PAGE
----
Your most recent post indicates you are in the camp of no recession. A recent piece from a well-known fund manager indicates a recession is likely. We are very close to a Dow Theory bearish sell signal. I do not plan to make any extreme moves either way, but I would be very interested to know what data/signals you would consider valid in moving to a more defensive posture.

  • Jeff Miller November 13, 2007  

    Mike – I am perfectly willing to be bearish and raise plenty of cash. Part of my record versus the S&P 500 is based on my defensive posture in 2000-01. The ‘Fed Model’ approach was pretty useful for that.
    One test is how easy it is to find attractive stocks, and I see plenty of them. In many cases the forward earnings already reflect elevated recession fears, as do current stock valuations.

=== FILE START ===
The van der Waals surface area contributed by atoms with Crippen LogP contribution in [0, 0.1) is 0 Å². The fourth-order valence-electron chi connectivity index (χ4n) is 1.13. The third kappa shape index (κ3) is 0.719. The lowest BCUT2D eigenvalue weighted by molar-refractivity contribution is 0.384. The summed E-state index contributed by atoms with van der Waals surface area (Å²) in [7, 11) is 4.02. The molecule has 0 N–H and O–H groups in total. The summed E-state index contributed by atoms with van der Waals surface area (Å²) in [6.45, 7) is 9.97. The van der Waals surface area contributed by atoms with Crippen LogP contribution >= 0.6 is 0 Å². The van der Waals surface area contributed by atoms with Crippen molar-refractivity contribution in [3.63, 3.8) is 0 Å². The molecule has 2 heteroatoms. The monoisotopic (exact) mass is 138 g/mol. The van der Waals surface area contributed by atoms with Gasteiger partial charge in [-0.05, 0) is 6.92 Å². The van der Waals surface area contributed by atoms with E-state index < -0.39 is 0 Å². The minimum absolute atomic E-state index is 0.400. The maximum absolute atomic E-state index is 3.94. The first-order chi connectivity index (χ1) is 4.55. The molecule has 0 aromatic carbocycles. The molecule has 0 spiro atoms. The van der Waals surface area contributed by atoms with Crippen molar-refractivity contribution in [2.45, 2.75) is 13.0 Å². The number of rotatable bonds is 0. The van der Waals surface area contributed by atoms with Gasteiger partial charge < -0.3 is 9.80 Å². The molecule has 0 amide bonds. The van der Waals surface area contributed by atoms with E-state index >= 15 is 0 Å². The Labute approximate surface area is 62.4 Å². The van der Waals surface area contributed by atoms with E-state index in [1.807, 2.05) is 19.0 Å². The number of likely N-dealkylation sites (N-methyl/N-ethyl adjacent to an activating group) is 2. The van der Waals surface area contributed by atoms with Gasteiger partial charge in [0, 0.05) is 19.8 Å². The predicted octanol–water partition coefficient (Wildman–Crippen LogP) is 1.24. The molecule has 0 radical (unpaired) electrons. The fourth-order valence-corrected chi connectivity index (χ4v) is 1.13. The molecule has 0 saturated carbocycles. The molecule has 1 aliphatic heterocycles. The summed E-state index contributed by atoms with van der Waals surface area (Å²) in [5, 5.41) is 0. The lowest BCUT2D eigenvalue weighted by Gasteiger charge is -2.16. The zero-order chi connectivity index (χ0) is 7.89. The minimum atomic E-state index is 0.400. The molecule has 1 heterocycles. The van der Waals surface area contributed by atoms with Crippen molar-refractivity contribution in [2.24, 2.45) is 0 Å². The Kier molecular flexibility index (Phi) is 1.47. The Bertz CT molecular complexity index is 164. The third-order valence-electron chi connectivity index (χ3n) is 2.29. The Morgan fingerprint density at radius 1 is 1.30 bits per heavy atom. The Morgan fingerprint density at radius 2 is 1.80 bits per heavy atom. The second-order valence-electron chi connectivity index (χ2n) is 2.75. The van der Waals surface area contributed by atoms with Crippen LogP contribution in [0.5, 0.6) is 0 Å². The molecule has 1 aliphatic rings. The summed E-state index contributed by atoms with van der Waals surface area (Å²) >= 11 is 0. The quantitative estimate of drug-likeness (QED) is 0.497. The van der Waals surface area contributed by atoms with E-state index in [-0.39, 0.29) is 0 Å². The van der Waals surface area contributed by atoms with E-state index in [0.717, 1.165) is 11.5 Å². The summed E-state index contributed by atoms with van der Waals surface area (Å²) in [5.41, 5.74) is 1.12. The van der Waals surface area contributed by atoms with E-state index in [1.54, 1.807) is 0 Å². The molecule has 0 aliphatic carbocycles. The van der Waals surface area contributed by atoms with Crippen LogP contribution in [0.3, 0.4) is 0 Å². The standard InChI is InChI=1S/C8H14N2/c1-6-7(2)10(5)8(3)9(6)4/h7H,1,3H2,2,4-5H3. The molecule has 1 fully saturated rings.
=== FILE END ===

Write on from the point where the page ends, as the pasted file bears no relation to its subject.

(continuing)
So for me, earnings expectations going (much) lower or interest rates going (much) higher is pretty much what it would take to change my overall market outlook.
    Now individual stocks and sectors — that is another matter. I am always looking for themes. Your energy example is a good one. People miss many good investments through unwillingness to act.
    Thanks–once again — for a good comment and good questions.

  • GrowYourFunds November 18, 2007  

    Around the investment blogging world

    Its been quite a while since we have had an installment of around the investment blogging world, so today will be the day. There has been a lot of very informative posts throughout the investment and personal finance blogging world…